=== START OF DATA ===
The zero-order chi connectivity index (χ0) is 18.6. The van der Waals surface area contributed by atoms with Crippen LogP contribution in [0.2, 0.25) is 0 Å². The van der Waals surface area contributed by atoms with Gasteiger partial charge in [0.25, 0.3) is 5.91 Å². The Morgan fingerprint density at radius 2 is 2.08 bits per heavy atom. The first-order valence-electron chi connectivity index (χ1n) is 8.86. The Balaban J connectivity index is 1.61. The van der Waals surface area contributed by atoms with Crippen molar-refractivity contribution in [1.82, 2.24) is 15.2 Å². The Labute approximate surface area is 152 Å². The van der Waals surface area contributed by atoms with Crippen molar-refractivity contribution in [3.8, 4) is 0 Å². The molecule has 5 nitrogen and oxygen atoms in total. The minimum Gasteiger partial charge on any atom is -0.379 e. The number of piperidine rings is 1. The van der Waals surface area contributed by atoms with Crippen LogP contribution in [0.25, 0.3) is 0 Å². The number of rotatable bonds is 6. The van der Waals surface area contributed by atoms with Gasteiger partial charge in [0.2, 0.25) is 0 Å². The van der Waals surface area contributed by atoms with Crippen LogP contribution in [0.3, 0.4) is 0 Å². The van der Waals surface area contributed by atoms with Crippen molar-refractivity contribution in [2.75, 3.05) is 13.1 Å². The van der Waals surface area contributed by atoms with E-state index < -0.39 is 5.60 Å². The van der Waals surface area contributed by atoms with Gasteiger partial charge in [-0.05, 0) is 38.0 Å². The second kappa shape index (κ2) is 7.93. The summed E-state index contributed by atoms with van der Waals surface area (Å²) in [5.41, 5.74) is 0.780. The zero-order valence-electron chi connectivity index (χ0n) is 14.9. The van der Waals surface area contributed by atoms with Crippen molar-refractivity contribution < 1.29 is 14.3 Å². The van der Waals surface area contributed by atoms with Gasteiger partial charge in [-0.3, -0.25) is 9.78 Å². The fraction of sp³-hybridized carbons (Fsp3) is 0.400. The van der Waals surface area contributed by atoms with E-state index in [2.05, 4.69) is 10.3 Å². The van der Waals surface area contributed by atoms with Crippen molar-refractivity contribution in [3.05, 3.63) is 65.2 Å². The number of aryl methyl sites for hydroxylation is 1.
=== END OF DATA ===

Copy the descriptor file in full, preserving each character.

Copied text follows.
The zero-order chi connectivity index (χ0) is 18.6. The van der Waals surface area contributed by atoms with Crippen LogP contribution in [0.2, 0.25) is 0 Å². The van der Waals surface area contributed by atoms with Gasteiger partial charge in [0.25, 0.3) is 5.91 Å². The Morgan fingerprint density at radius 2 is 2.08 bits per heavy atom. The first-order valence-electron chi connectivity index (χ1n) is 8.86. The Balaban J connectivity index is 1.61. The van der Waals surface area contributed by atoms with Crippen molar-refractivity contribution in [1.82, 2.24) is 15.2 Å². The Labute approximate surface area is 152 Å². The van der Waals surface area contributed by atoms with Crippen molar-refractivity contribution in [3.8, 4) is 0 Å². The molecule has 5 nitrogen and oxygen atoms in total. The minimum Gasteiger partial charge on any atom is -0.379 e. The number of piperidine rings is 1. The van der Waals surface area contributed by atoms with Crippen LogP contribution in [0.25, 0.3) is 0 Å². The number of rotatable bonds is 6. The van der Waals surface area contributed by atoms with Gasteiger partial charge in [0.2, 0.25) is 0 Å². The van der Waals surface area contributed by atoms with Crippen LogP contribution in [0.3, 0.4) is 0 Å². The van der Waals surface area contributed by atoms with Crippen molar-refractivity contribution in [2.75, 3.05) is 13.1 Å². The van der Waals surface area contributed by atoms with E-state index < -0.39 is 5.60 Å². The van der Waals surface area contributed by atoms with Gasteiger partial charge in [-0.05, 0) is 38.0 Å². The second kappa shape index (κ2) is 7.93. The summed E-state index contributed by atoms with van der Waals surface area (Å²) in [5.41, 5.74) is 0.780. The zero-order valence-electron chi connectivity index (χ0n) is 14.9. The van der Waals surface area contributed by atoms with Crippen molar-refractivity contribution < 1.29 is 14.3 Å². The van der Waals surface area contributed by atoms with Gasteiger partial charge in [-0.3, -0.25) is 9.78 Å². The fraction of sp³-hybridized carbons (Fsp3) is 0.400. The van der Waals surface area contributed by atoms with E-state index in [2.05, 4.69) is 10.3 Å². The van der Waals surface area contributed by atoms with Crippen molar-refractivity contribution in [3.05, 3.63) is 65.2 Å². The number of aryl methyl sites for hydroxylation is 1.